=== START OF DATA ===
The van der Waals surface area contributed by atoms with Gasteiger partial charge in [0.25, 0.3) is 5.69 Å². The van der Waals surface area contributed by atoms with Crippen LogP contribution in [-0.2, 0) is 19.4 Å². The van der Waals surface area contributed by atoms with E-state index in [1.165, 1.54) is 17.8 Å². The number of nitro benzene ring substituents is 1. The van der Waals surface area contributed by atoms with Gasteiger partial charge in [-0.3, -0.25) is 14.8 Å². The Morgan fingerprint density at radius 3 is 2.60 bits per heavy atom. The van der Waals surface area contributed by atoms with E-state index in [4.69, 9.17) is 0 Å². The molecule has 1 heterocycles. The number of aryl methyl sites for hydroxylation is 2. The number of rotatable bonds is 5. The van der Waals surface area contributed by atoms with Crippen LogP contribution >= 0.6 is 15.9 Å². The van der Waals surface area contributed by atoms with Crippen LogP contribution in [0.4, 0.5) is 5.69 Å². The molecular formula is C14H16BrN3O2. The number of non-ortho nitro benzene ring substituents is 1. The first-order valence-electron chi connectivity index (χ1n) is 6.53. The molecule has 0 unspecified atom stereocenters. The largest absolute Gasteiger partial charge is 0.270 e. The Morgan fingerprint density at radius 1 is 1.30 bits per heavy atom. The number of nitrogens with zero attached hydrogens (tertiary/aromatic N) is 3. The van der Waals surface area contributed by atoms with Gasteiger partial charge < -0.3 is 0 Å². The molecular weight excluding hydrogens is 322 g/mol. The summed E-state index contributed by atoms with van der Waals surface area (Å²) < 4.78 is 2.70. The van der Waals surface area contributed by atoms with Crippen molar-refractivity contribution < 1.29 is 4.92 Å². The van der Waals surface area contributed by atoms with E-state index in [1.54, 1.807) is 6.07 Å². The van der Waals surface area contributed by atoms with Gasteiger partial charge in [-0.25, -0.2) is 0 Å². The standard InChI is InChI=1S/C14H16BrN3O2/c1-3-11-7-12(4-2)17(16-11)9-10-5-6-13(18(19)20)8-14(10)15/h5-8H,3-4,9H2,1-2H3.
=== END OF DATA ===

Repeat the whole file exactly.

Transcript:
The van der Waals surface area contributed by atoms with Gasteiger partial charge in [0.25, 0.3) is 5.69 Å². The van der Waals surface area contributed by atoms with Crippen LogP contribution in [-0.2, 0) is 19.4 Å². The van der Waals surface area contributed by atoms with E-state index in [1.165, 1.54) is 17.8 Å². The number of nitro benzene ring substituents is 1. The van der Waals surface area contributed by atoms with Gasteiger partial charge in [-0.3, -0.25) is 14.8 Å². The Morgan fingerprint density at radius 3 is 2.60 bits per heavy atom. The van der Waals surface area contributed by atoms with E-state index in [4.69, 9.17) is 0 Å². The molecule has 1 heterocycles. The number of aryl methyl sites for hydroxylation is 2. The number of rotatable bonds is 5. The van der Waals surface area contributed by atoms with Crippen LogP contribution >= 0.6 is 15.9 Å². The van der Waals surface area contributed by atoms with Crippen LogP contribution in [0.4, 0.5) is 5.69 Å². The molecular formula is C14H16BrN3O2. The number of non-ortho nitro benzene ring substituents is 1. The first-order valence-electron chi connectivity index (χ1n) is 6.53. The molecule has 0 unspecified atom stereocenters. The largest absolute Gasteiger partial charge is 0.270 e. The Morgan fingerprint density at radius 1 is 1.30 bits per heavy atom. The number of nitrogens with zero attached hydrogens (tertiary/aromatic N) is 3. The van der Waals surface area contributed by atoms with Gasteiger partial charge < -0.3 is 0 Å². The molecular weight excluding hydrogens is 322 g/mol. The summed E-state index contributed by atoms with van der Waals surface area (Å²) < 4.78 is 2.70. The van der Waals surface area contributed by atoms with Crippen molar-refractivity contribution < 1.29 is 4.92 Å². The van der Waals surface area contributed by atoms with E-state index in [1.54, 1.807) is 6.07 Å². The van der Waals surface area contributed by atoms with Gasteiger partial charge in [-0.25, -0.2) is 0 Å². The standard InChI is InChI=1S/C14H16BrN3O2/c1-3-11-7-12(4-2)17(16-11)9-10-5-6-13(18(19)20)8-14(10)15/h5-8H,3-4,9H2,1-2H3.